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[ri-lahy-uh-buh l] /rɪˈlaɪ ə bəl/
that may be relied on or trusted; dependable in achievement, accuracy, honesty, etc.:
reliable information.
Origin of reliable
First recorded in 1560-70; rely + -able
Related forms
reliability, reliableness, noun
reliably, adverb
nonreliable, adjective
nonreliableness, noun
nonreliably, adverb
quasi-reliable, adjective
quasi-reliably, adverb
ultrareliable, adjective
ultrareliablely, adverb
trusty, authentic, consistent. Reliable, infallible, trustworthy apply to persons, objects, ideas, or information that can be depended upon with confident certainty. Reliable suggests consistent dependability of judgment, character, performance, or result: a reliable formula, judge, car, meteorologist. Infallible suggests the complete absence of error, breakdown, or poor performance: an infallible test, system, marksman. Trustworthy emphasizes the steady and honest dependability which encourages one's confidence, belief, or trust: trustworthy and accurate reports.
undependable, questionable, deceitful. Unabridged
Based on the Random House Dictionary, © Random House, Inc. 2018.
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Examples from the Web for reliably
Contemporary Examples
Historical Examples
  • I am reliably informed that there never was a bank in Granby.

  • I assert that only that has been reliably seen which has been drawn.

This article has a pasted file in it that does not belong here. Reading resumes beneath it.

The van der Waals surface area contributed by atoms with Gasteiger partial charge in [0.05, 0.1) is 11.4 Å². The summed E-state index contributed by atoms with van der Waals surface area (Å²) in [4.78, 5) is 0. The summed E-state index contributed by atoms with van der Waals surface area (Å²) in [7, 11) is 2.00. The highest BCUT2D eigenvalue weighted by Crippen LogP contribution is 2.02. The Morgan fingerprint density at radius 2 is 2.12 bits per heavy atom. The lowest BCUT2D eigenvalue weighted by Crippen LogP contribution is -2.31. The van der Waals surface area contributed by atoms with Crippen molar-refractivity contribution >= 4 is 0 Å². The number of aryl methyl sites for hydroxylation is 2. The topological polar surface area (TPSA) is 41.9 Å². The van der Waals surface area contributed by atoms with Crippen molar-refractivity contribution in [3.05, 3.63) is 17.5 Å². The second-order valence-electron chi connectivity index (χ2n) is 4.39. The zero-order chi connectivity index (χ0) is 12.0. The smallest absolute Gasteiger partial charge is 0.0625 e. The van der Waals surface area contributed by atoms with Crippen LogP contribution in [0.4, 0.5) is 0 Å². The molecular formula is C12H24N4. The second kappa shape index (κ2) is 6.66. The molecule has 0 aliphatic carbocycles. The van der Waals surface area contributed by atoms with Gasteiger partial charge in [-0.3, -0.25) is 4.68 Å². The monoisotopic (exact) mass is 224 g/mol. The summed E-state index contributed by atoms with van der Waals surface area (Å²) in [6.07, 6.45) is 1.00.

Criminal Psychology Hans Gross
  • The application, therefore, can be valid only if the constancy of general conditions may be reliably assumed.

    Criminal Psychology Hans Gross
  • Name and word recall more quickly, reliably, and energetically the objects they stand for than do the objects their symbols.

    Criminal Psychology Hans Gross
  • I advise you to visit Ireland, sor, which I'm reliably informed is the centhral jewel in Europe's crown of beauty.

    Aunt Jane's Nieces Abroad

    Edith Van Dyne
British Dictionary definitions for reliably


able to be trusted; predictable or dependable
Derived Forms
reliability, (rare) reliableness, noun
reliably, adverb
Collins English Dictionary - Complete & Unabridged 2012 Digital Edition
© William Collins Sons & Co. Ltd. 1979, 1986 © HarperCollins
Publishers 1998, 2000, 2003, 2005, 2006, 2007, 2009, 2012
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Word Origin and History for reliably



1560s, raliabill, Scottish; see rely + -able. Not common before 1850; and sometimes execrated thereafter in Britain as an Americanism because it involves a use of -able different from its use in provable, etc., but defended (by OED, Century Dictionary, etc.) on grounds of use of the suffix in available, laughable, etc.. Related: Reliably.

Online Etymology Dictionary, © 2010 Douglas Harper
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